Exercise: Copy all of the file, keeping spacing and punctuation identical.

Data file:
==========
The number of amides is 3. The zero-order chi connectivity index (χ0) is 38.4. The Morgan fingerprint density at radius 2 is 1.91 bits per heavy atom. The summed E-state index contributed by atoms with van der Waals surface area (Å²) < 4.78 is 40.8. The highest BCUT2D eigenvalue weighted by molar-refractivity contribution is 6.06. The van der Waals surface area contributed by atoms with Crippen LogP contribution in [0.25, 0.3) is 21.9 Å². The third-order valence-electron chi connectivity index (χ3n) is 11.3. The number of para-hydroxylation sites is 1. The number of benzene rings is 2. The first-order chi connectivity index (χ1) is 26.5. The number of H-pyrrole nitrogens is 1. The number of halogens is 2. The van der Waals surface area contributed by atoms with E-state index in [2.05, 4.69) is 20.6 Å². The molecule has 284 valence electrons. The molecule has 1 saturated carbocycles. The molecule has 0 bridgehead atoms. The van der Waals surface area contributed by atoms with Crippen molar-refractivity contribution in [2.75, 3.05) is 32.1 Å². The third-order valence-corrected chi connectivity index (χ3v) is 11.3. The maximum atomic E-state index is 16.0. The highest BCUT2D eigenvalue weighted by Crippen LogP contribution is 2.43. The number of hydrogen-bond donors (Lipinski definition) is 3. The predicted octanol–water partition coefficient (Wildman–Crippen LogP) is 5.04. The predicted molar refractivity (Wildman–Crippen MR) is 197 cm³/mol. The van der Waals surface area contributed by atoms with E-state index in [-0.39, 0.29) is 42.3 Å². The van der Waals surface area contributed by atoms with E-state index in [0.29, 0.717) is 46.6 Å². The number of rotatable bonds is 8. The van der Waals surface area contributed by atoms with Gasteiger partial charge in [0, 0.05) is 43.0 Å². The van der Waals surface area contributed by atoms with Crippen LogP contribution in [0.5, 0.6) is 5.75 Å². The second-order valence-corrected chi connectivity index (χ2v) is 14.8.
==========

The number of amides is 3. The zero-order chi connectivity index (χ0) is 38.4. The Morgan fingerprint density at radius 2 is 1.91 bits per heavy atom. The summed E-state index contributed by atoms with van der Waals surface area (Å²) < 4.78 is 40.8. The highest BCUT2D eigenvalue weighted by molar-refractivity contribution is 6.06. The van der Waals surface area contributed by atoms with Crippen LogP contribution in [0.25, 0.3) is 21.9 Å². The third-order valence-electron chi connectivity index (χ3n) is 11.3. The number of para-hydroxylation sites is 1. The number of benzene rings is 2. The first-order chi connectivity index (χ1) is 26.5. The number of H-pyrrole nitrogens is 1. The number of halogens is 2. The van der Waals surface area contributed by atoms with E-state index in [2.05, 4.69) is 20.6 Å². The molecule has 284 valence electrons. The molecule has 1 saturated carbocycles. The molecule has 0 bridgehead atoms. The van der Waals surface area contributed by atoms with Crippen molar-refractivity contribution in [2.75, 3.05) is 32.1 Å². The third-order valence-corrected chi connectivity index (χ3v) is 11.3. The maximum atomic E-state index is 16.0. The highest BCUT2D eigenvalue weighted by Crippen LogP contribution is 2.43. The number of hydrogen-bond donors (Lipinski definition) is 3. The predicted octanol–water partition coefficient (Wildman–Crippen LogP) is 5.04. The predicted molar refractivity (Wildman–Crippen MR) is 197 cm³/mol. The van der Waals surface area contributed by atoms with E-state index in [-0.39, 0.29) is 42.3 Å². The van der Waals surface area contributed by atoms with E-state index in [0.29, 0.717) is 46.6 Å². The number of rotatable bonds is 8. The van der Waals surface area contributed by atoms with Gasteiger partial charge in [0, 0.05) is 43.0 Å². The van der Waals surface area contributed by atoms with Crippen LogP contribution in [0.5, 0.6) is 5.75 Å². The second-order valence-corrected chi connectivity index (χ2v) is 14.8.